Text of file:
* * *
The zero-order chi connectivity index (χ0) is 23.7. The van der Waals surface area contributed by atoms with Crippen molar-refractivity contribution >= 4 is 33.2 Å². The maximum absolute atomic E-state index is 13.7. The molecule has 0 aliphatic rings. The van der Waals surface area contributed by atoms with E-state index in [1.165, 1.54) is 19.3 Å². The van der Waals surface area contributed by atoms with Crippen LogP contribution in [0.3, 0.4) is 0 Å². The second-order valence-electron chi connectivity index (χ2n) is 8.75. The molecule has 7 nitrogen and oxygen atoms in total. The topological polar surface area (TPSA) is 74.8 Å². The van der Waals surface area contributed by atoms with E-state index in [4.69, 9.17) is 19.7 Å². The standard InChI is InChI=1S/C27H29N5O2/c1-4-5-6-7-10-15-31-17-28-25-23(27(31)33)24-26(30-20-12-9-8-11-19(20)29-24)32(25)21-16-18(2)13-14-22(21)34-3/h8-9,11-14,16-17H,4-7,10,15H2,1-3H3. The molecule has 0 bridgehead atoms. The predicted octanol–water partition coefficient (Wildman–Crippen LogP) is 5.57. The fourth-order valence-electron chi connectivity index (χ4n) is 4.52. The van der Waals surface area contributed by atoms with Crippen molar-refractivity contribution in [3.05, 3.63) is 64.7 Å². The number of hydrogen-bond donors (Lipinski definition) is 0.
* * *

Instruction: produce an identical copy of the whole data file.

The zero-order chi connectivity index (χ0) is 23.7. The van der Waals surface area contributed by atoms with Crippen molar-refractivity contribution >= 4 is 33.2 Å². The maximum absolute atomic E-state index is 13.7. The molecule has 0 aliphatic rings. The van der Waals surface area contributed by atoms with E-state index in [1.165, 1.54) is 19.3 Å². The van der Waals surface area contributed by atoms with Crippen LogP contribution in [0.3, 0.4) is 0 Å². The second-order valence-electron chi connectivity index (χ2n) is 8.75. The molecule has 7 nitrogen and oxygen atoms in total. The topological polar surface area (TPSA) is 74.8 Å². The van der Waals surface area contributed by atoms with E-state index in [4.69, 9.17) is 19.7 Å². The standard InChI is InChI=1S/C27H29N5O2/c1-4-5-6-7-10-15-31-17-28-25-23(27(31)33)24-26(30-20-12-9-8-11-19(20)29-24)32(25)21-16-18(2)13-14-22(21)34-3/h8-9,11-14,16-17H,4-7,10,15H2,1-3H3. The molecule has 0 bridgehead atoms. The predicted octanol–water partition coefficient (Wildman–Crippen LogP) is 5.57. The fourth-order valence-electron chi connectivity index (χ4n) is 4.52. The van der Waals surface area contributed by atoms with Crippen molar-refractivity contribution in [3.05, 3.63) is 64.7 Å². The number of hydrogen-bond donors (Lipinski definition) is 0.